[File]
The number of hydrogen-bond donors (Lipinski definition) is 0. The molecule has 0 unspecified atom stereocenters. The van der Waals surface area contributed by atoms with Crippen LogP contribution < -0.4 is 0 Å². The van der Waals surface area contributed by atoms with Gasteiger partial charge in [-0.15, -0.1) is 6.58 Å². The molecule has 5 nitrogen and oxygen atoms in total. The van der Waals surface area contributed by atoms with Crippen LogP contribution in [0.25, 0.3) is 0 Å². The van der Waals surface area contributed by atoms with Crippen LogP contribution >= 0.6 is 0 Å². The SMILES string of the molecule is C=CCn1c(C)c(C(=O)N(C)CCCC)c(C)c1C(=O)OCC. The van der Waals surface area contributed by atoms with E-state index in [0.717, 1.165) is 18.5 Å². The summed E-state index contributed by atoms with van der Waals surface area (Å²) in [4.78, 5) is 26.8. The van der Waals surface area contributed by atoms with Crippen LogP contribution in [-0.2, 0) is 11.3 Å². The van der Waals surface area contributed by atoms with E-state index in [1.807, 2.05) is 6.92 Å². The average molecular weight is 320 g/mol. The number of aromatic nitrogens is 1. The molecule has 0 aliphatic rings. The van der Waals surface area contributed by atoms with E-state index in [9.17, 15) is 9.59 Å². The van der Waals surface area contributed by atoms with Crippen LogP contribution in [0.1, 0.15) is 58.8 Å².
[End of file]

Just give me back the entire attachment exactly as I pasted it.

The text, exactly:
The number of hydrogen-bond donors (Lipinski definition) is 0. The molecule has 0 unspecified atom stereocenters. The van der Waals surface area contributed by atoms with Crippen LogP contribution < -0.4 is 0 Å². The van der Waals surface area contributed by atoms with Gasteiger partial charge in [-0.15, -0.1) is 6.58 Å². The molecule has 5 nitrogen and oxygen atoms in total. The van der Waals surface area contributed by atoms with Crippen LogP contribution in [0.25, 0.3) is 0 Å². The van der Waals surface area contributed by atoms with Crippen LogP contribution >= 0.6 is 0 Å². The SMILES string of the molecule is C=CCn1c(C)c(C(=O)N(C)CCCC)c(C)c1C(=O)OCC. The van der Waals surface area contributed by atoms with E-state index in [0.717, 1.165) is 18.5 Å². The summed E-state index contributed by atoms with van der Waals surface area (Å²) in [4.78, 5) is 26.8. The van der Waals surface area contributed by atoms with Crippen LogP contribution in [-0.2, 0) is 11.3 Å². The van der Waals surface area contributed by atoms with E-state index in [1.807, 2.05) is 6.92 Å². The average molecular weight is 320 g/mol. The number of aromatic nitrogens is 1. The molecule has 0 aliphatic rings. The van der Waals surface area contributed by atoms with E-state index in [9.17, 15) is 9.59 Å². The van der Waals surface area contributed by atoms with Crippen LogP contribution in [0.1, 0.15) is 58.8 Å².